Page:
Stuart FoxThe prevalence of Euroscepticism within the UK electorate is widely claimed yet Stuart Fox argues that it is not borne out by the facts. The nature of such attitudes are more complex than the Europhile/Eurosceptic dichotomy suggests and their distribution of such attitudes varies across demographic groups. 

Endless speculation about the rise of UKIP, the threat they pose to the chances of the Tories or Labour forming a majority government after 2015, and the desperate need of both parties to woo the British ‘eurosceptic vote’, have become an almost daily feature of British political commentary in the last year. But is the British electorate really as unified in its Euroscepticism as this debate would suggest?

Data gathered from multiple sources casts doubt over such claims – and in particular, such claims fail to note the generational differences amongst the British electorate. For example, the British Election Study for 2010 shows that at the time of the last General Election, 22% of 18–24 year olds could be called ‘Eurosceptics’; that is, they disapproved of Britain’s relationship with the EU. The next age group, 25–34 year olds, held virtually identical views, after which anti-EU sentiment became more prevalent with age, finally reaching a peak in the over-65s, more than half of whom were Eurosceptic.

Data from the Eurobarometer series confirms that young people have been less likely to be Eurosceptic than their elders for some time. The graph below demonstrates the fluctuating fortunes of Euroscepticism amongst the electorate – rising, then falling, then rising again – and it shows the differences between the percentage of 15–24 year olds and the rest of the electorate holding Eurosceptic attitudes. In 1975, there was almost no difference between the two groups, but the gap has been growing steadily since – and by 2010 reached 19%.

Likelihood of Eursocepticism in the UK, 1975 - 2010

Respondents saying that they disapprove or strongly disapprove of the UKs relationship with the EU in Eurobarometer surveys are identified as ‘Eurosceptic’

The differences in attitudes towards the EU, however, do not stop at ‘europhilism’ vs ‘euroscepticism’. Young people also hold distinct views of the influence of the EU. The Hansard Society’s Audit of Political Engagement series asked in four separate surveys – in 2003, 2006, 2009 and 2010 – which institutions had the greatest influence over daily life. Taking the four together, on average 9% of 18–24 year olds identified the EU as having substantial influence over daily life, compared with 26% of over 65s.

In a time of increasing globalisation and declining influence for national governments, the perceived influence of trans-national institutions such as businesses and the EU can be of great importance to voters; such perceptions could well be at the root of differences in affection for or hostility towards the EU among different generations of the British electorate (see here for a further blog post on globalisation and the consequences for governments).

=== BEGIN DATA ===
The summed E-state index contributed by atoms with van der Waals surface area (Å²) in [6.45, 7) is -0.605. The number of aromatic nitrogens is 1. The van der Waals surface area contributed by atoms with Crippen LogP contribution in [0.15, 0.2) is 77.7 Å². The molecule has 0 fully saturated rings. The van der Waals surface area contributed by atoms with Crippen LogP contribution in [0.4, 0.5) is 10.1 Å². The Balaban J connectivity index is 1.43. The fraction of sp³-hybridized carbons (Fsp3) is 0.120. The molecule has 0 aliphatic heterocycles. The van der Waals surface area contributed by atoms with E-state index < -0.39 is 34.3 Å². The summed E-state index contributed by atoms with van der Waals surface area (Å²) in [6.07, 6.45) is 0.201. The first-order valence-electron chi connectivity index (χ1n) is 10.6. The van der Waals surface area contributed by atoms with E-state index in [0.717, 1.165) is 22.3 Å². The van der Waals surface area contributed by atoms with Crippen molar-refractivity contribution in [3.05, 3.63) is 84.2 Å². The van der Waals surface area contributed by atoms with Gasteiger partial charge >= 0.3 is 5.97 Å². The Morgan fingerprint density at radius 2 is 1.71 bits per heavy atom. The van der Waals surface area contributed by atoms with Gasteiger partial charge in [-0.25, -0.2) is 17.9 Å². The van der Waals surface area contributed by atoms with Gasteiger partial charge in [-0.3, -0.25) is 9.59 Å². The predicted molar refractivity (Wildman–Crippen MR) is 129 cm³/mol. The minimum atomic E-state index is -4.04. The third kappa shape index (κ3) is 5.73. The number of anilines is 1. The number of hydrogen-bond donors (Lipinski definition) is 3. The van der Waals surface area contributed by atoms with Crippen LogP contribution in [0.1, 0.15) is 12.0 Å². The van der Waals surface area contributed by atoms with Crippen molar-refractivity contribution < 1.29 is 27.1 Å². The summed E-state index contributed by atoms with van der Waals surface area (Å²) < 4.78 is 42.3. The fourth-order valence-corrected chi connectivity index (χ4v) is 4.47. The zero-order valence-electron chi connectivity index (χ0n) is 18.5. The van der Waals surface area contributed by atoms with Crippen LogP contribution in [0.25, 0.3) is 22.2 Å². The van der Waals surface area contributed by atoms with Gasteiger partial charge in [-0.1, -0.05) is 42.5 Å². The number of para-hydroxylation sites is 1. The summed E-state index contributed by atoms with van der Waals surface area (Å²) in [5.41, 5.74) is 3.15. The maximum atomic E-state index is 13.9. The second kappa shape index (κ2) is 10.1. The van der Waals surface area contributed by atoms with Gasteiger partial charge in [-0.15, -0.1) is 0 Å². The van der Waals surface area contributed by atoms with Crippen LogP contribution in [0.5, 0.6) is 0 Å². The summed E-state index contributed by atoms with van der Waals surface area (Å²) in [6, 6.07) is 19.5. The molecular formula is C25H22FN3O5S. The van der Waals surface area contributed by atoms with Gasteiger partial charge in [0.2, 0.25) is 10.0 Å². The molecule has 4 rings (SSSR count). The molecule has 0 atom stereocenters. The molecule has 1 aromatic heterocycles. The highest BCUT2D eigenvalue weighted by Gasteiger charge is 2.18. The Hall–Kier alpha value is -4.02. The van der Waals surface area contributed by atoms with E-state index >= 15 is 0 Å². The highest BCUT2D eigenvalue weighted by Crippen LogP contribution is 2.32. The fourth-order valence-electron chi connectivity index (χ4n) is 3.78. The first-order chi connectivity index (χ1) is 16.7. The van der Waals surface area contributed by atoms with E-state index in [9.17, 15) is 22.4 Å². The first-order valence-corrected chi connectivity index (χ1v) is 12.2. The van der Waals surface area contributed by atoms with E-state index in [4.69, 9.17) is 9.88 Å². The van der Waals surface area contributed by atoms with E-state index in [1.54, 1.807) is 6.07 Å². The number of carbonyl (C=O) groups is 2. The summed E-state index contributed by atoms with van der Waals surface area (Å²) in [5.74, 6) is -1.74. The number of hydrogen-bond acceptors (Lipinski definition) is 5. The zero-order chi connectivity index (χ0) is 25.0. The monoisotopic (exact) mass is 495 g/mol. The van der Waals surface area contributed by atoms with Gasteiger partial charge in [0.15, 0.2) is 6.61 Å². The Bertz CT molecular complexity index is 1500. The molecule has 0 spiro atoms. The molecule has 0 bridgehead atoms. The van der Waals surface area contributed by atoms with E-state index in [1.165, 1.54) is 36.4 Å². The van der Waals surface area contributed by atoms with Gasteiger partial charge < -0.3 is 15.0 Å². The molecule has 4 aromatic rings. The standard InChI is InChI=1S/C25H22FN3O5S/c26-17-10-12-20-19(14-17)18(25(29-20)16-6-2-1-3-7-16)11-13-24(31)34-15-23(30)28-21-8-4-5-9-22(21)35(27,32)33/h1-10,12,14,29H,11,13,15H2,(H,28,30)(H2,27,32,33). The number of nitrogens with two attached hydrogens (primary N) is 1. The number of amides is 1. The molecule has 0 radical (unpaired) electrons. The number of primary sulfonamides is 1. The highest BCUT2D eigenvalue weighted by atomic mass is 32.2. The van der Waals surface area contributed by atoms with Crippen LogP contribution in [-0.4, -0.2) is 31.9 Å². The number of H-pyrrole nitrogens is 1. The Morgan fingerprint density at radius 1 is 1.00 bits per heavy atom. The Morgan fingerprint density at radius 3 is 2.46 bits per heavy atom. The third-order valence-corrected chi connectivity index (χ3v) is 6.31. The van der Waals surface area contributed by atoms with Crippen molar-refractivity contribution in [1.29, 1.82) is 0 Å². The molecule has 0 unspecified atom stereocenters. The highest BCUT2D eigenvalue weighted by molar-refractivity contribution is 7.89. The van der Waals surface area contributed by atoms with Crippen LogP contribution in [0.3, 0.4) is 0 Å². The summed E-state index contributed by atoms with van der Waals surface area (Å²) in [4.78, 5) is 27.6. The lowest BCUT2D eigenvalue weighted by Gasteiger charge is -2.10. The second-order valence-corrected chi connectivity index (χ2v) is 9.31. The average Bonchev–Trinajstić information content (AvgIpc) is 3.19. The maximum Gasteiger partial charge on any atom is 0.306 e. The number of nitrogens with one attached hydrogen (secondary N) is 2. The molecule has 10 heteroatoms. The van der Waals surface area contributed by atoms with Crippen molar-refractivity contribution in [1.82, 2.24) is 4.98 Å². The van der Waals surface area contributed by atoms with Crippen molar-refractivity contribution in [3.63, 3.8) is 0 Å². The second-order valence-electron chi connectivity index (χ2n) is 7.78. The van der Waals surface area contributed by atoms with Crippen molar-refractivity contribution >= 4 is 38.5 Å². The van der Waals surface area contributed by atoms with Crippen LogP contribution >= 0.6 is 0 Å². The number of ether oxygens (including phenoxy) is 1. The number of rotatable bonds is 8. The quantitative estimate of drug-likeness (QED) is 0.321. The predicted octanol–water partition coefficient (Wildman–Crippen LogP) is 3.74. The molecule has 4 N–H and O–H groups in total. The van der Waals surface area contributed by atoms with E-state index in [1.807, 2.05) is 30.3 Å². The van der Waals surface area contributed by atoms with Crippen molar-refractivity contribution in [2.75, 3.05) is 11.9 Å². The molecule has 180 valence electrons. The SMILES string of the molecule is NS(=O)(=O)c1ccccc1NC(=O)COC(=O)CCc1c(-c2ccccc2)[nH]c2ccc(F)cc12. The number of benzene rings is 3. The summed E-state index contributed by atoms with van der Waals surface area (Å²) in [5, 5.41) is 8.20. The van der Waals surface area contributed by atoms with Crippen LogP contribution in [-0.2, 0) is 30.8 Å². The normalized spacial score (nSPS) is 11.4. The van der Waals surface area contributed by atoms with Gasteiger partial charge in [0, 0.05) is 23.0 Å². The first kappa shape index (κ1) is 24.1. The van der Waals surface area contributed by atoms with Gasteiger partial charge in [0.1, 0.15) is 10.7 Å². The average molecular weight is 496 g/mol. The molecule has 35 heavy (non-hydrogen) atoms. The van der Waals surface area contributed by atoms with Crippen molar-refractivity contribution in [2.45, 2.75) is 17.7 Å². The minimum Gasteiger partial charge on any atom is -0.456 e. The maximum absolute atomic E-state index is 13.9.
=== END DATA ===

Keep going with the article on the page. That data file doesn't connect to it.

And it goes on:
Another observation from the graph is the instability of Eurosceptic attitudes. There are several periods during which Euroscepticism fluctuated substantially in a relatively short time-frame, suggesting that attitudes on Europe are fairly malleable and could be quite responsive to political events (such as the effect of Europe on John Major’s government and the Maastricht Treaty).

What does this mean for Euroscepticism in Britain, and for the political parties hell-bent on mopping up (or at least not losing) the Eurosceptic vote in 2015? First, despite the regular citing of opinion polls in the press and the claims of Eurosceptic politicians suggesting otherwise, the British electorate is not unified in its hostility towards the EU. Politicians and political parties believing that they are representing the majority of Brits in their Euroscepticism may wish to reconsider; they may be alienating more voters than they realise, particularly the younger sections of the electorate.

Second, given the instability of attitudes towards the EU, and the fact that – despite this instability – young people have become less likely than their elders to be Eurosceptics since 1980, it is far from clear that Euroscepticism is here to stay. It is possible that the demands for anti-EU sentiments from politicians will wane over the coming elections as the older, more hostile, members of the electorate are replaced by younger voters more supportive of – or at least less hostile towards – Britain’s relationship with the European Union. It is also possible, of course, that young people’s attitudes may change; they may suddenly become more Eurosceptic if political events prompt them to do so (as in 1985), or, as they age and become more exposed to the EU, come to share the view of their elders that the EU is more influential in daily life than they realised.

Either way, it is possible that politicians may soon find themselves back-tracking in their attempts to outflank each other on Euroscepticism, and be forced into developing newfound enthusiasm for the EU to keep pace with the beliefs of the voters. Britain’s parties would be unwise to count on Eurosceptic attitudes becoming a common feature of the British electorate.

Euroscepticism

This post is part of a collaboration between British Politics and Policy, EUROPP and Ballots & Bullets, which aims to examine the nature of euroscepticism in the UK and abroad from a wide range of perspectives.

Note: This article gives the views of the author, and not the position of the British Politics and Policy blog, nor of the London School of Economics. Please read our comments policy before posting.

About the Author

Stuart Fox is a 2nd year PhD student at the University of Nottingham.

 

Print Friendly